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Top Local Foods Stories of 2014

Food

2014 was an impressive year for local food. Direct-to-consumer markets (CSAs, farmers' markets, food buying clubs, etc.) are all on the rise to meet the growing demand for sustainably-grown, local food. More and more restaurants and grocery stores are making commitments to buy local food. This is great news for human health, animal well being and for the overall health of the planet.

Photo credit: Shutterstock

Here's a list of the top five local food stories of 2014:

1. Vermont Leads U.S. States

For the third year in a row, Strolling of the Heifers ranked all 50 U.S. states and Washington DC using its Locavore Index. The rankings take the per-capita number of farmers markets, consumer-supported agriculture operations (CSAs) and food hubs into account, along with the percentage of school districts with active farm-to-school programs.

Vermont ranks at the top of the list for the third year in a row. Maine, New Hampshire, Oregon and Hawaii round out the top five. See how all the other states and Washington, DC stack up here.

2. One City is Eliminating Carbon and Restoring the Local Food Economy

The city of Oberlin, home to Oberlin College, is a northwestern Ohio community with nearly 9,000 residents and 3,000 college students. The Oberlin Project is a joint effort of the city, the college, and private and institutional partners to improve the resilience, prosperity and sustainability of the community.

The project, which launched in the summer of 2009, is revitalizing the local economy; eliminating carbon emissions; restoring local agriculture, food supply and forestry; and creating a new, sustainable base for economic and community development. The project is spearheaded by David Orr, a visionary Oberlin professor.

Oberlin and Oberlin College are global leaders in sustainability. Oberlin is one of 18 Clinton Foundation Climate Positive Development Program cities (one of only three in the U.S.) that have committed to reducing its greenhouse gas emissions below zero.

The city is on target to reduce its emissions by 50 percent of 2007 levels by 2015, with 90 percent of its electricity coming from renewable sources. To compliment those goals, the Climate Action Committee, a community-based group created by Oberlin City Council, developed a 2013 Climate Action Plan as a roadmap for transitioning to a climate positive community.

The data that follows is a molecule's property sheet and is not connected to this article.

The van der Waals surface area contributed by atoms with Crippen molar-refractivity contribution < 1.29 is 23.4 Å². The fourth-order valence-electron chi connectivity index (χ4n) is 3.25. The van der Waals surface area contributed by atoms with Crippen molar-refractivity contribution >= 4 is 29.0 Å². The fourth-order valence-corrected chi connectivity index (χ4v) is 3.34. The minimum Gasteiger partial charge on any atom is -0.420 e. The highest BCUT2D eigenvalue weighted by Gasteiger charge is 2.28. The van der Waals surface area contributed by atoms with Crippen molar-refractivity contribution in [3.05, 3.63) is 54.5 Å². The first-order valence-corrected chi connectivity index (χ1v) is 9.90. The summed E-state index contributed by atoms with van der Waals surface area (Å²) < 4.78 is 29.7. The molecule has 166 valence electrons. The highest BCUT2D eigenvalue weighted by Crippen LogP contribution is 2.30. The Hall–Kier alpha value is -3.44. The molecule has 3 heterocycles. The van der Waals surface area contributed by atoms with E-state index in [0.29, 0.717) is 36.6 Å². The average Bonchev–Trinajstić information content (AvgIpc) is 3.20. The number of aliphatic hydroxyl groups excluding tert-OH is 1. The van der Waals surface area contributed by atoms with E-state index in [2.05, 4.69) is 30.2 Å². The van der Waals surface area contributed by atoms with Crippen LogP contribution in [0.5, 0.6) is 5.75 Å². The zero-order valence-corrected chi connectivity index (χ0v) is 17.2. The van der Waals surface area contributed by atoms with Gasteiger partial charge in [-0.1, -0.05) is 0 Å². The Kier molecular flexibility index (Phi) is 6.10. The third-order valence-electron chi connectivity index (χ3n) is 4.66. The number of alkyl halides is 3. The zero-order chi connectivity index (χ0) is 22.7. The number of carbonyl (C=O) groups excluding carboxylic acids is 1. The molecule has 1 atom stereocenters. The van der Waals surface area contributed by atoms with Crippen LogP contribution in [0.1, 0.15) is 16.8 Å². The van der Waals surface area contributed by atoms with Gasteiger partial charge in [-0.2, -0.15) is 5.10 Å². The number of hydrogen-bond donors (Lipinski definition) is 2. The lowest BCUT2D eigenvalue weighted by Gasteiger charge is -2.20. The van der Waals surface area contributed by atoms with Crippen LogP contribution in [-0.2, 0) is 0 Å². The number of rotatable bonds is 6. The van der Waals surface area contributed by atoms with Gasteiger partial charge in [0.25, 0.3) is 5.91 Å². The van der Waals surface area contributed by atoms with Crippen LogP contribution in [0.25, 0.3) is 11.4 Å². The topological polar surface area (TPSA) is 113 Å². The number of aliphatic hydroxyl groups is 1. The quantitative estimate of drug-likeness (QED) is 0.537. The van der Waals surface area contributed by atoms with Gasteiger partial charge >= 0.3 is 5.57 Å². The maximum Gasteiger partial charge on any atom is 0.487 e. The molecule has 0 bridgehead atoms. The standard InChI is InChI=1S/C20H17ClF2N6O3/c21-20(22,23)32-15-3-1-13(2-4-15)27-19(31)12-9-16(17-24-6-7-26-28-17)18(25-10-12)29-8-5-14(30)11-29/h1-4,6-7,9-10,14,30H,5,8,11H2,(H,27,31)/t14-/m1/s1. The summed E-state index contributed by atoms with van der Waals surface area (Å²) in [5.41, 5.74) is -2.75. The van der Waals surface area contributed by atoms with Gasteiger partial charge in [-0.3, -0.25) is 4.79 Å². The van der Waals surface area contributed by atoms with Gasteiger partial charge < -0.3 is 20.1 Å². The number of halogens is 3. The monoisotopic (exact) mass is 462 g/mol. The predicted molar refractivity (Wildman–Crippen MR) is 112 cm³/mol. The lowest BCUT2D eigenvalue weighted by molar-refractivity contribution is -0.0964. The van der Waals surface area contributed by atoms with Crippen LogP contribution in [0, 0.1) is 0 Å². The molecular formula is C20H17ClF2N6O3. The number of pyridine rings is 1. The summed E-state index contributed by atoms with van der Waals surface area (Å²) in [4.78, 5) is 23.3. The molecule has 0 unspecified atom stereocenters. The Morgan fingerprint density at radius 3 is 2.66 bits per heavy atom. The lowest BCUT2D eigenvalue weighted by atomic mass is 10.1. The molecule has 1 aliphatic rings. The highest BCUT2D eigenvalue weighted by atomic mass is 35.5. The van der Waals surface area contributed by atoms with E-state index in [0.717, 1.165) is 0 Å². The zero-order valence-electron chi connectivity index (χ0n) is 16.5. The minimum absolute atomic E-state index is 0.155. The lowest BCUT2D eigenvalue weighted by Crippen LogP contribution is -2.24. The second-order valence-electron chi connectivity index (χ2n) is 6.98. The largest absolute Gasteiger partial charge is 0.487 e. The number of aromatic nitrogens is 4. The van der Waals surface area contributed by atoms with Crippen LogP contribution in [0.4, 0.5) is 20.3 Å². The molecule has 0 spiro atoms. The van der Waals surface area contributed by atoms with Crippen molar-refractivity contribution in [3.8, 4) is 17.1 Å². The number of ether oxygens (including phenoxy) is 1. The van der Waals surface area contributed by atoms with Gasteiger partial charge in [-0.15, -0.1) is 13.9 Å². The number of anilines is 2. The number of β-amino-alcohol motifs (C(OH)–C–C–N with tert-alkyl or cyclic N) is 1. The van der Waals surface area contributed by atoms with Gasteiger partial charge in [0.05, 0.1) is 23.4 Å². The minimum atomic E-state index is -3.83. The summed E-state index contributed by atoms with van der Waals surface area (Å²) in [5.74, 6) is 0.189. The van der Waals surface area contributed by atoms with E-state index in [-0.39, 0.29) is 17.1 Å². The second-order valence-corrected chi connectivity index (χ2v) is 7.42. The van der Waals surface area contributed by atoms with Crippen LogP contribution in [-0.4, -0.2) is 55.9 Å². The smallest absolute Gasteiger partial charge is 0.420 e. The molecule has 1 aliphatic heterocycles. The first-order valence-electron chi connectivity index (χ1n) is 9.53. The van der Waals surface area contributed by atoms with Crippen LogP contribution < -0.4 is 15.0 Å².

3. Newcastle Hopes to Become World's First Sustainable Fish City

Newcastle, England has made impressive strides to try to claim the title of “World’s First Sustainable Fish City.” Last year, Food Newcastle launched its Food Charter, a plan to make the city more sustainable, healthy and active in its food policy. The program encourages citizens to sign the charter and pledge to make a difference, big or small, in Newcastle’s food culture.

The Newcastle University has signed a Sustainable Fish Pledge, declaring that they will only serve sustainable seafood. Newcastle is one of six cities in the UK chosen in the first round of “Sustainable Food Cities” to receive funding to attain these goals.

4. Calgary Wants 100 Percent Sustainable Food by 2036

A “city-led, community-owned initiative” Calgary EATS! in the province of Alberta, Canada has laid out a plan to become a more sustainable food city. By 2036, they want to increase consumption of local food to 30 percent, have 100 percent of the city’s food supply be a product of sustainable practices and bring urban food production up to five percent. These targets were set based on feedback from Calgary citizens who saw food sustainability initiatives as some of the most important for their city.

Watch to see how they're doing it:

5. Study Confirms Local Food Grows Local Economies

A team of economists set out to explore if buying locally really makes a difference in the study Linkages Between Community-Focused Agriculture, Farm Sales and Regional Growth, published in Economic Development Quarterly.

Their results revealed that yes, direct farm-to-customer-sales in the form of farmers’ markets and farm visits do make a difference–but what kind of difference depends where the farms are located and on how well local communities have built up a supply chain to support this kind of local buying. Read more about the findings here.

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